Points
263
G'day GB,to my mind this "chat" shows the lengths some of us go to to "live the dream" of farming.From the way you speak your farm was originally part of a larger aggregation and was split to appease the descendants.Has it ever been discussed that the different blocks be reunited with all the owners benefiting from the profits of the whole farm?

Battling P H is a a war we all face in livestock production ,because in the main the livestock evolved in different lands and climate to our own piece of "dirt".

The main benefit of these sidelights to the main is that others in the group begin "thinking" about their own circumstances and these thoughts can the the beginning of "change" in the way they manage and pursue outcomes in the future....T.O.R.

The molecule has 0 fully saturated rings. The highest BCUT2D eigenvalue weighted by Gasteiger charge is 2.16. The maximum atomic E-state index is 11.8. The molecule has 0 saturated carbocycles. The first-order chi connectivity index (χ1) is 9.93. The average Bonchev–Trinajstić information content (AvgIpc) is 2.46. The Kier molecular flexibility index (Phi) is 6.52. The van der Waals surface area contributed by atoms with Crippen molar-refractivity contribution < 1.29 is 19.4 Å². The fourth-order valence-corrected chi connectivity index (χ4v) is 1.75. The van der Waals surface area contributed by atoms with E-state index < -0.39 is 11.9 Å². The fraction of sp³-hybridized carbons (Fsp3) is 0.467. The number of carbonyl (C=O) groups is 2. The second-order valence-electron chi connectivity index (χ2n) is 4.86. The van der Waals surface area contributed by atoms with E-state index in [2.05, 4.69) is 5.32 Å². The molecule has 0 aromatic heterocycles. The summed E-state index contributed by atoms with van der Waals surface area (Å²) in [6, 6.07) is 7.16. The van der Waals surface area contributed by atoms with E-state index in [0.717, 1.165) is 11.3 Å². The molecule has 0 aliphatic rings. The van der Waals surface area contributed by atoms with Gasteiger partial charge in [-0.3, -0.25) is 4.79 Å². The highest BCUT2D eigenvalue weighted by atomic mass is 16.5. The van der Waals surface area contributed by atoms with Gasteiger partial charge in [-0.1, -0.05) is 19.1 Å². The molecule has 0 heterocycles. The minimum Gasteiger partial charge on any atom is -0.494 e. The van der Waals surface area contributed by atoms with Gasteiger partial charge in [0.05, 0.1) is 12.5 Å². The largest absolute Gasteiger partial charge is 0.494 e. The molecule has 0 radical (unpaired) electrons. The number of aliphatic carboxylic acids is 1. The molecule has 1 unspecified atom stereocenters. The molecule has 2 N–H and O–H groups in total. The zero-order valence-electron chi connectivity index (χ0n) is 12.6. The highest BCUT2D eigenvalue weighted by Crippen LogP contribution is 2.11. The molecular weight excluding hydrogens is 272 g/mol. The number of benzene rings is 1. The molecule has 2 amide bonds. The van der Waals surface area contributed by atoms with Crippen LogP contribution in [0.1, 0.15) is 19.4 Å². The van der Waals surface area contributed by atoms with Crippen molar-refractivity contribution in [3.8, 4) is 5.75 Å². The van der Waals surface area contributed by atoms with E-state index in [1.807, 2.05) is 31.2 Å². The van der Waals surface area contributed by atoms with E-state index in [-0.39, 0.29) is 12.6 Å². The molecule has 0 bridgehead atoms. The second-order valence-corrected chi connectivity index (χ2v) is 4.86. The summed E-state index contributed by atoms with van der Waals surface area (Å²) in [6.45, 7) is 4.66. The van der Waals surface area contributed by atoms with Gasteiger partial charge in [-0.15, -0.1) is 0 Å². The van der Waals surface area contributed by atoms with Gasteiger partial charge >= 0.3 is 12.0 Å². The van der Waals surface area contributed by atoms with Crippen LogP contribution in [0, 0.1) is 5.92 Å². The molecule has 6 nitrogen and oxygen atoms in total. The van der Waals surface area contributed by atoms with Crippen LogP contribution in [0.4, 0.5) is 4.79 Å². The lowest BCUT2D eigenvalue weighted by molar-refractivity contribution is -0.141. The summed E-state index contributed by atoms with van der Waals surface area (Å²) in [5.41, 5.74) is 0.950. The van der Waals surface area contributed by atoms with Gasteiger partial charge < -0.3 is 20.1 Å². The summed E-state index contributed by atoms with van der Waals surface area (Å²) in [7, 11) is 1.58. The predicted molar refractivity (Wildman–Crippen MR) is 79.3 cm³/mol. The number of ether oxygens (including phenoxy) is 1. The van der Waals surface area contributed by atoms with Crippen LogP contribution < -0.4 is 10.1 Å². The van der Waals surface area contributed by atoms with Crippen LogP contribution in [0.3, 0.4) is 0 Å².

greybeard

Herd Master
Joined
Oct 23, 2011
Messages
5,940
Reaction score
10,711
Points
553
Location
East Texas
I'm the only one in the family that has any interest whatsoever in agriculture here at this location. My 2 older sisters (mid-late 70s) have other property about 5-6 miles up the road from me and the one that has some property immediately adjacent to me hasn't walked on it in 2 years and as far as I know, will never do anything with it.

None of my children want anything to do with this property other than fishing on it now and/or monetizing it by selling it when I'm gone. The only other person that had any interest was my twin and he died in late 2017. His part of it is up for sale by his children. (I have no interest in it, as it is all woods and I won't give them the satisfaction of paying their price for it anyway)

It used to raise some good crops. This is an old picture, probably from the 1970s or very early 1980s if I remember correctly. You have to look hard, but on the upper left 1/3
you can see a field of corn.

pondandcorn.jpg
 
Last edited:

The Old Ram-Australia

True BYH Addict
Joined
Jan 18, 2011
Messages
737
Reaction score
1,126
Points
263